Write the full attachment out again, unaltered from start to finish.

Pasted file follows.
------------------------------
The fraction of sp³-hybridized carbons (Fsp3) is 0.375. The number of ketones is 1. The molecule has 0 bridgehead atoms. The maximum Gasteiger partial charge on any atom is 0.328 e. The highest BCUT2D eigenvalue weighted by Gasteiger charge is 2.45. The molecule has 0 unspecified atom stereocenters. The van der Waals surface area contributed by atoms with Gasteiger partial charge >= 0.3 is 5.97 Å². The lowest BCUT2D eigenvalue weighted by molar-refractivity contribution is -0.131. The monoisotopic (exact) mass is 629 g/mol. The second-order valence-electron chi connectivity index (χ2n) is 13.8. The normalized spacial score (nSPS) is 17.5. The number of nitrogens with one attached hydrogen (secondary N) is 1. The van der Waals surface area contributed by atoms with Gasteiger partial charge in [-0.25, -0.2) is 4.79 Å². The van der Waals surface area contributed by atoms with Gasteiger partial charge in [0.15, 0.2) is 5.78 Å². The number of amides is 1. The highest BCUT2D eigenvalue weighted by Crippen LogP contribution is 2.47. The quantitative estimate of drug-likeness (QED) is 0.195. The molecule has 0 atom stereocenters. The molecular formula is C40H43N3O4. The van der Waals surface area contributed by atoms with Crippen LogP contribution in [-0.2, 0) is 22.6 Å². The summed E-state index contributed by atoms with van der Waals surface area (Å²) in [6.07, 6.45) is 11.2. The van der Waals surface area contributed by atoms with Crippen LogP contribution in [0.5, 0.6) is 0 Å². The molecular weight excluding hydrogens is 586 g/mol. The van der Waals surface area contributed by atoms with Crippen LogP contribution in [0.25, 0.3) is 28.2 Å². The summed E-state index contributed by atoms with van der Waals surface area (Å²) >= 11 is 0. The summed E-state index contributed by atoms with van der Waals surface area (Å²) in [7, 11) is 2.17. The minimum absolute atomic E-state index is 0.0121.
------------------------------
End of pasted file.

The fraction of sp³-hybridized carbons (Fsp3) is 0.375. The number of ketones is 1. The molecule has 0 bridgehead atoms. The maximum Gasteiger partial charge on any atom is 0.328 e. The highest BCUT2D eigenvalue weighted by Gasteiger charge is 2.45. The molecule has 0 unspecified atom stereocenters. The van der Waals surface area contributed by atoms with Gasteiger partial charge >= 0.3 is 5.97 Å². The lowest BCUT2D eigenvalue weighted by molar-refractivity contribution is -0.131. The monoisotopic (exact) mass is 629 g/mol. The second-order valence-electron chi connectivity index (χ2n) is 13.8. The normalized spacial score (nSPS) is 17.5. The number of nitrogens with one attached hydrogen (secondary N) is 1. The van der Waals surface area contributed by atoms with Gasteiger partial charge in [-0.25, -0.2) is 4.79 Å². The van der Waals surface area contributed by atoms with Gasteiger partial charge in [0.15, 0.2) is 5.78 Å². The number of amides is 1. The highest BCUT2D eigenvalue weighted by Crippen LogP contribution is 2.47. The quantitative estimate of drug-likeness (QED) is 0.195. The molecule has 0 atom stereocenters. The molecular formula is C40H43N3O4. The van der Waals surface area contributed by atoms with Crippen LogP contribution in [-0.2, 0) is 22.6 Å². The summed E-state index contributed by atoms with van der Waals surface area (Å²) in [6.07, 6.45) is 11.2. The van der Waals surface area contributed by atoms with Crippen LogP contribution in [0.5, 0.6) is 0 Å². The molecular weight excluding hydrogens is 586 g/mol. The van der Waals surface area contributed by atoms with Crippen LogP contribution in [0.25, 0.3) is 28.2 Å². The summed E-state index contributed by atoms with van der Waals surface area (Å²) >= 11 is 0. The summed E-state index contributed by atoms with van der Waals surface area (Å²) in [7, 11) is 2.17. The minimum absolute atomic E-state index is 0.0121.